I’m reading a novel, The Yellow Eyes of Crocodiles, by Katherine Pancol. It’s the story of a single mother in Paris who sort of ghostwrites herself out of poverty by penning best-selling fiction about what she knows, medieval Europe (she’s a Ph.D.) and allowing her sister to take the fame but none of the cash (she’s rich but needy). The story reminds me of another book I enjoyed, Author From a Savage People, by Bette Pesetsky, also about a woman ghostwriter. In both cases, the secret authors use their talents to wreak revenge on the men who use them.
I’m drawn to these stories because I, too, am a ghostwriter, although only for the money and not to get even with anyone. I write mostly trade journal articles about science and technology for a corporation on a work-for-hire basis. Someone in the company gets the byline, and I get the check.
This sort of writing-just-for-the-money arrangement that cedes authorship to a non-writer bothers some people. They see it, I think, as a fraud or an insult to the art of writing.
A couple things about what I do. I work closely with subject matter experts who become the “authors” of the articles whose content they provide and vet, and sometimes write in part. If anyone wants more information on the topic, he or she will contact the expert, not me, which is exactly how it should be. This sort of arrangement is rather commonplace in organizations, which hire writers to do the writing, others to be the authorities. When an Op-Ed article by a CEO appears in the newspaper, odds are the CEO did not write it. What titan of business has time for that sort of thing?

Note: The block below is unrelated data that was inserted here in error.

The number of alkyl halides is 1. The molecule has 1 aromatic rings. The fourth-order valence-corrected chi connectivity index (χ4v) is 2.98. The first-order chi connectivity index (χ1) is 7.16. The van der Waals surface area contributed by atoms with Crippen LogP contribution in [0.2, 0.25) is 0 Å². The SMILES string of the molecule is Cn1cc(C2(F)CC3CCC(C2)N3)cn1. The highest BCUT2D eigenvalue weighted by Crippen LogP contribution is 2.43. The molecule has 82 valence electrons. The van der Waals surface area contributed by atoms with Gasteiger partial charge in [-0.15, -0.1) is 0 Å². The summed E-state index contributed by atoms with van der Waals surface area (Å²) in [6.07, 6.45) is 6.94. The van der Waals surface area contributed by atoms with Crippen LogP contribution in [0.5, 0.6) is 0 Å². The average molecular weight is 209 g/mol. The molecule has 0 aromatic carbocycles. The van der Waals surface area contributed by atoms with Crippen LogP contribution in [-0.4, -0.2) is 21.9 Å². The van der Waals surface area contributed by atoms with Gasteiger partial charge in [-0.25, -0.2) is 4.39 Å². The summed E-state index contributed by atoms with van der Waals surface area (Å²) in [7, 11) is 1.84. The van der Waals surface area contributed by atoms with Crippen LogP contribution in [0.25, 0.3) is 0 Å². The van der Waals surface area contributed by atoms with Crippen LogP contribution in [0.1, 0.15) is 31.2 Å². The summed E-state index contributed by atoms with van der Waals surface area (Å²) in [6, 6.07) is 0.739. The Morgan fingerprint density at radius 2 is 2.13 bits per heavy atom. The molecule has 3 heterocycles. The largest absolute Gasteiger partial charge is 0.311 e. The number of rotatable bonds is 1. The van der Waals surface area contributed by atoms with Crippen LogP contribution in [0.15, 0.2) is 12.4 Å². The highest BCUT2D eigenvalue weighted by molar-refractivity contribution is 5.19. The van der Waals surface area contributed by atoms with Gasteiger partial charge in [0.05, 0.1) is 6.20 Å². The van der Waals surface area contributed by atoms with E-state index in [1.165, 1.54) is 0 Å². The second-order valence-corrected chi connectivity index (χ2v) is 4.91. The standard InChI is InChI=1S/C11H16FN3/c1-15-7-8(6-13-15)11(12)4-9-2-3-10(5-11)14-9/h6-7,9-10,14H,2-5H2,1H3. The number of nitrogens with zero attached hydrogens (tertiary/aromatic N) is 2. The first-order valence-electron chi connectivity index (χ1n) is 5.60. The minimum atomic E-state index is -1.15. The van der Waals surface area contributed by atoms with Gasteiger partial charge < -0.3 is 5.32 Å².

This is not to argue that corporate ghosting is right because it takes place often. It is to point out that in some settings writing is part of the division of labor and not something accomplished by a struggling artist. That someone else takes credit is part of the deal.
Is it a fraud? Well, think of how often we receive messages from someone who is not the author–for instance, practically every speech by a President. The ideas are his (we certainly hope) but the phrasing and form come from ghosts.
In fact, it’s no stretch to imagine all manner of writing haunted by ghosts: they’re called editors.